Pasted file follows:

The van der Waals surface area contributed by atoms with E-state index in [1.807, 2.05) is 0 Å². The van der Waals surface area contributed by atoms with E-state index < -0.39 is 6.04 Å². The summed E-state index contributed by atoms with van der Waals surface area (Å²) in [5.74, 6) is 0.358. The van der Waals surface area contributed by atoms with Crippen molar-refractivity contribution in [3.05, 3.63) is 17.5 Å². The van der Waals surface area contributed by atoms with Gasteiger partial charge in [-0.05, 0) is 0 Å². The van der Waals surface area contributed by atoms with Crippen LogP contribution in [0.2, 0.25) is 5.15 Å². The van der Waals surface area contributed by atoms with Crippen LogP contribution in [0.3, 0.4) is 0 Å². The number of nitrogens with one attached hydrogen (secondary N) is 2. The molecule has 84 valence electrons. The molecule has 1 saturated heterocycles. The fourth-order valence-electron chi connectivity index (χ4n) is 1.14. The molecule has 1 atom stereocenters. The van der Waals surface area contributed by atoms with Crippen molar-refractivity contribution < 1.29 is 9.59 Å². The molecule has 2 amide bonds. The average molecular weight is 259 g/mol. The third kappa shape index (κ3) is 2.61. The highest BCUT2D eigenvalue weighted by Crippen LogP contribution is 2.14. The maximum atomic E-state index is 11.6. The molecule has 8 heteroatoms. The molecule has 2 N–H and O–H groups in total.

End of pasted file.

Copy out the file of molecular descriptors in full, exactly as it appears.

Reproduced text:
The van der Waals surface area contributed by atoms with E-state index in [1.807, 2.05) is 0 Å². The van der Waals surface area contributed by atoms with E-state index < -0.39 is 6.04 Å². The summed E-state index contributed by atoms with van der Waals surface area (Å²) in [5.74, 6) is 0.358. The van der Waals surface area contributed by atoms with Crippen molar-refractivity contribution in [3.05, 3.63) is 17.5 Å². The van der Waals surface area contributed by atoms with Gasteiger partial charge in [-0.05, 0) is 0 Å². The van der Waals surface area contributed by atoms with Crippen LogP contribution in [0.2, 0.25) is 5.15 Å². The van der Waals surface area contributed by atoms with Crippen LogP contribution in [0.3, 0.4) is 0 Å². The number of nitrogens with one attached hydrogen (secondary N) is 2. The molecule has 84 valence electrons. The molecule has 1 saturated heterocycles. The fourth-order valence-electron chi connectivity index (χ4n) is 1.14. The molecule has 1 atom stereocenters. The van der Waals surface area contributed by atoms with Crippen molar-refractivity contribution < 1.29 is 9.59 Å². The molecule has 2 amide bonds. The average molecular weight is 259 g/mol. The third kappa shape index (κ3) is 2.61. The highest BCUT2D eigenvalue weighted by Crippen LogP contribution is 2.14. The maximum atomic E-state index is 11.6. The molecule has 8 heteroatoms. The molecule has 2 N–H and O–H groups in total.